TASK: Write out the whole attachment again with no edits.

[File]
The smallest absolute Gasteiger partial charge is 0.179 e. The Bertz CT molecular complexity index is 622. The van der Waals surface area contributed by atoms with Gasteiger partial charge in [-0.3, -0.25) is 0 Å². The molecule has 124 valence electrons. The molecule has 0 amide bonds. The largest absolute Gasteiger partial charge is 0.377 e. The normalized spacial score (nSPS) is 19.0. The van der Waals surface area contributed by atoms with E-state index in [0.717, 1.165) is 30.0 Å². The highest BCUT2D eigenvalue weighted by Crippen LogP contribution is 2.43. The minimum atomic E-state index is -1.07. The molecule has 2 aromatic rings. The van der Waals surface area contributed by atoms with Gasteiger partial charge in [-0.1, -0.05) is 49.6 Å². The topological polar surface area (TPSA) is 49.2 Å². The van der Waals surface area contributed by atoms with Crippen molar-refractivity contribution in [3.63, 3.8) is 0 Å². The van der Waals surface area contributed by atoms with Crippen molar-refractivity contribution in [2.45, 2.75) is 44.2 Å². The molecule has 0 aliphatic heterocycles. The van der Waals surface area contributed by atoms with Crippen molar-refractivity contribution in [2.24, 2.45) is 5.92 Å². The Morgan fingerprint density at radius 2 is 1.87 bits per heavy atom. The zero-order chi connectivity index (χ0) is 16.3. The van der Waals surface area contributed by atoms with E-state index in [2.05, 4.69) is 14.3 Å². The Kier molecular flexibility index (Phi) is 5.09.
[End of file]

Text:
The smallest absolute Gasteiger partial charge is 0.179 e. The Bertz CT molecular complexity index is 622. The van der Waals surface area contributed by atoms with Gasteiger partial charge in [-0.3, -0.25) is 0 Å². The molecule has 124 valence electrons. The molecule has 0 amide bonds. The largest absolute Gasteiger partial charge is 0.377 e. The normalized spacial score (nSPS) is 19.0. The van der Waals surface area contributed by atoms with E-state index in [0.717, 1.165) is 30.0 Å². The highest BCUT2D eigenvalue weighted by Crippen LogP contribution is 2.43. The minimum atomic E-state index is -1.07. The molecule has 2 aromatic rings. The van der Waals surface area contributed by atoms with Gasteiger partial charge in [-0.1, -0.05) is 49.6 Å². The topological polar surface area (TPSA) is 49.2 Å². The van der Waals surface area contributed by atoms with Crippen molar-refractivity contribution in [3.63, 3.8) is 0 Å². The van der Waals surface area contributed by atoms with Crippen molar-refractivity contribution in [2.45, 2.75) is 44.2 Å². The molecule has 0 aliphatic heterocycles. The van der Waals surface area contributed by atoms with Crippen molar-refractivity contribution in [2.24, 2.45) is 5.92 Å². The Morgan fingerprint density at radius 2 is 1.87 bits per heavy atom. The zero-order chi connectivity index (χ0) is 16.3. The van der Waals surface area contributed by atoms with E-state index in [2.05, 4.69) is 14.3 Å². The Kier molecular flexibility index (Phi) is 5.09.